Asked how much dedicated affordable housing it plans to include as part of the redevelopment, JBG Smith told ARLnow that it will “meet Arlington County’s base affordable housing requirements and will likely do so through a contribution” to the county’s affordable housing fund, rather than including dedicated affordable units on site. Vornado’s original plan proposed “a 150 unit, stand-alone affordable apartment building, to be developed with a nonprofit affordable housing partner.”
The RiverHouse property also includes the nearby Grace Hopper Park, which is named after pioneering coder and United States Navy rear admiral Grace Hopper who lived nearby. As with Vornado’s plan, the new redevelopment will not affect the park, a JBG spokeswoman said.
Given that RiverHouse’s existing parking lots, particularly those on the southern end of the site, have an abundance of open parking spaces, JBG says it is proposing fewer parking spaces per unit than the complex currently offers.
“JBG SMITH is proposing a reduced ratio more in line with the low current usage of the existing parking on site,” a spokeswoman told ARLnow.
The redevelopment will add to RiverHouse’s existing amenities, JBG said in a press release.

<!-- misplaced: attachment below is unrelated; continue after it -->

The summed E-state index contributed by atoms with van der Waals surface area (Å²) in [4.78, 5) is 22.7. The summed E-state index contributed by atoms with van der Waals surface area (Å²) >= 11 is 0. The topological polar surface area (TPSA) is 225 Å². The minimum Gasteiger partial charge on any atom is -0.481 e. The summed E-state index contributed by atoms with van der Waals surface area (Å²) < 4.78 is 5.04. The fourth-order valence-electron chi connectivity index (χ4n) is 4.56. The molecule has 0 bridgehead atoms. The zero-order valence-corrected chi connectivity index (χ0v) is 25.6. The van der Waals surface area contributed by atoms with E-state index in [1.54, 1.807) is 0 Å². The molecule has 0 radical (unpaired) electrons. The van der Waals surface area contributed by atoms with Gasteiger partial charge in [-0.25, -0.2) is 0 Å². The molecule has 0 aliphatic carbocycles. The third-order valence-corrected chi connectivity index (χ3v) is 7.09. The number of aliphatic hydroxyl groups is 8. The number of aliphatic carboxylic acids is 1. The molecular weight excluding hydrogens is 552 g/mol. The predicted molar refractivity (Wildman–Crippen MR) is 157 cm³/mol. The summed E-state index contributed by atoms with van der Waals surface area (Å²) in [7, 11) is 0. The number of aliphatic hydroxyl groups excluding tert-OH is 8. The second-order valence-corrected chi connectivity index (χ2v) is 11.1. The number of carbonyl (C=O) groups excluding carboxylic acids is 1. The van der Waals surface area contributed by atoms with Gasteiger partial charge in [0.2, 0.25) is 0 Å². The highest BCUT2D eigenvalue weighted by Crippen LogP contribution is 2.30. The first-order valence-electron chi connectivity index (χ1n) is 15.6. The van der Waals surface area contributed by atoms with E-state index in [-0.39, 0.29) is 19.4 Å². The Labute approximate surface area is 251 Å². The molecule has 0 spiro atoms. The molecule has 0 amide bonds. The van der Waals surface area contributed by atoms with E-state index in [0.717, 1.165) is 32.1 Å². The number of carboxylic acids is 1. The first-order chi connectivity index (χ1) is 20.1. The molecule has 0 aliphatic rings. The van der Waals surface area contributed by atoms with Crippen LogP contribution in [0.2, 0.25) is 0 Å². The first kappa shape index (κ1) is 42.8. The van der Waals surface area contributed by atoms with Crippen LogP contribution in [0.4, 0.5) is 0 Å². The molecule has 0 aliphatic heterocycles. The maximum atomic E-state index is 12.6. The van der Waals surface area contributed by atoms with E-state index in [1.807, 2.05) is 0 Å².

“JBG SMITH’s RiverHouse expansion will further activate the community, which currently features landscaped gathering spaces, three rooftop decks, two swimming pools, two fitness centers and other residential amenities,” said the press release. “The project will feature an enhanced and accessible pedestrian connection from South Lynn Street to South Joyce Street, a large fitness center and extensive private outdoor spaces for the new rental units, as well as an improved trail network around the site for all residents.”
The developer said it hopes to begin construction in late 2020, pending county approval of the site plan, which can take months.
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Have you noticed a striking sculpture at Monroe Street and Wilson Boulevard? It’s the Museum of Contemporary Art Arlington’s newest installation, _Make Your Mark_ , by Arlington artist, Adam Henry. This sculpture celebrates MoCA Arlington’s rebranding and brings the museum’s energy outdoors.
On February 11, come inside when the museum’s galleries reopen with two new exhibitions: Rebecca Rivas Rogers: Grey View and Crisis of Image.
Grey View, in the Wyatt Resident Artist Gallery, is an homage to “gray” and a snapshot of the artist’s process. Consisting of photographs, collage, and a site-specific installation, this show is an outgrowth of Rivas-Rogers’ visual investigations into places you see on your way to somewhere else.
On the main level, Crisis of Image features artists who seek equity in today’s saturated visual world by developing new methods related to the production of images.
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Valentine gifts for someone special or for yourself are here at George Mason University from noon -4pm on February 14, 2023. Satisfy your sweet tooth with Kingsbury Chocolates, find a handmade bag from Karina Gaull, pick up treats from Village